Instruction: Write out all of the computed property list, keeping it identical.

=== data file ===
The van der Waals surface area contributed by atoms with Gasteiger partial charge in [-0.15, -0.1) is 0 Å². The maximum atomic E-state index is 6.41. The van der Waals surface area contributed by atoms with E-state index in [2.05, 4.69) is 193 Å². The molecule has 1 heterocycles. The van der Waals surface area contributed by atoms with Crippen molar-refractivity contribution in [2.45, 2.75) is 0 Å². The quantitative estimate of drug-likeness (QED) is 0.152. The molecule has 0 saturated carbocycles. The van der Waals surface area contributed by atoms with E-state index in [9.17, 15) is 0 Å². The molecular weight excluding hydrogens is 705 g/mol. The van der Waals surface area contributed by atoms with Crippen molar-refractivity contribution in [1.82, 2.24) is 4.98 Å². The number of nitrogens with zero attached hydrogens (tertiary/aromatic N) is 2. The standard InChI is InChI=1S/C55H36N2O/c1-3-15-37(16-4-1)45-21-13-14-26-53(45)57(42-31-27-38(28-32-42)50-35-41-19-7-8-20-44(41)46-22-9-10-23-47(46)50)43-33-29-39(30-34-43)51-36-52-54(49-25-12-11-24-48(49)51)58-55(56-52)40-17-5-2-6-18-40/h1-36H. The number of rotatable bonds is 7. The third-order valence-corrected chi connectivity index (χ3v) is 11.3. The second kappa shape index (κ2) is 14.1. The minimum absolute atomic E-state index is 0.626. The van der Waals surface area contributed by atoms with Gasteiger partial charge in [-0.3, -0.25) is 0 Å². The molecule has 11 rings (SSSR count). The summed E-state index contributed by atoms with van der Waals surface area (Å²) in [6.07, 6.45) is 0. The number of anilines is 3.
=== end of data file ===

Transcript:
The van der Waals surface area contributed by atoms with Gasteiger partial charge in [-0.15, -0.1) is 0 Å². The maximum atomic E-state index is 6.41. The van der Waals surface area contributed by atoms with E-state index in [2.05, 4.69) is 193 Å². The molecule has 1 heterocycles. The van der Waals surface area contributed by atoms with Crippen molar-refractivity contribution in [2.45, 2.75) is 0 Å². The quantitative estimate of drug-likeness (QED) is 0.152. The molecule has 0 saturated carbocycles. The van der Waals surface area contributed by atoms with E-state index in [9.17, 15) is 0 Å². The molecular weight excluding hydrogens is 705 g/mol. The van der Waals surface area contributed by atoms with Crippen molar-refractivity contribution in [1.82, 2.24) is 4.98 Å². The number of nitrogens with zero attached hydrogens (tertiary/aromatic N) is 2. The standard InChI is InChI=1S/C55H36N2O/c1-3-15-37(16-4-1)45-21-13-14-26-53(45)57(42-31-27-38(28-32-42)50-35-41-19-7-8-20-44(41)46-22-9-10-23-47(46)50)43-33-29-39(30-34-43)51-36-52-54(49-25-12-11-24-48(49)51)58-55(56-52)40-17-5-2-6-18-40/h1-36H. The number of rotatable bonds is 7. The third-order valence-corrected chi connectivity index (χ3v) is 11.3. The second kappa shape index (κ2) is 14.1. The minimum absolute atomic E-state index is 0.626. The van der Waals surface area contributed by atoms with Gasteiger partial charge in [-0.3, -0.25) is 0 Å². The molecule has 11 rings (SSSR count). The summed E-state index contributed by atoms with van der Waals surface area (Å²) in [6.07, 6.45) is 0. The number of anilines is 3.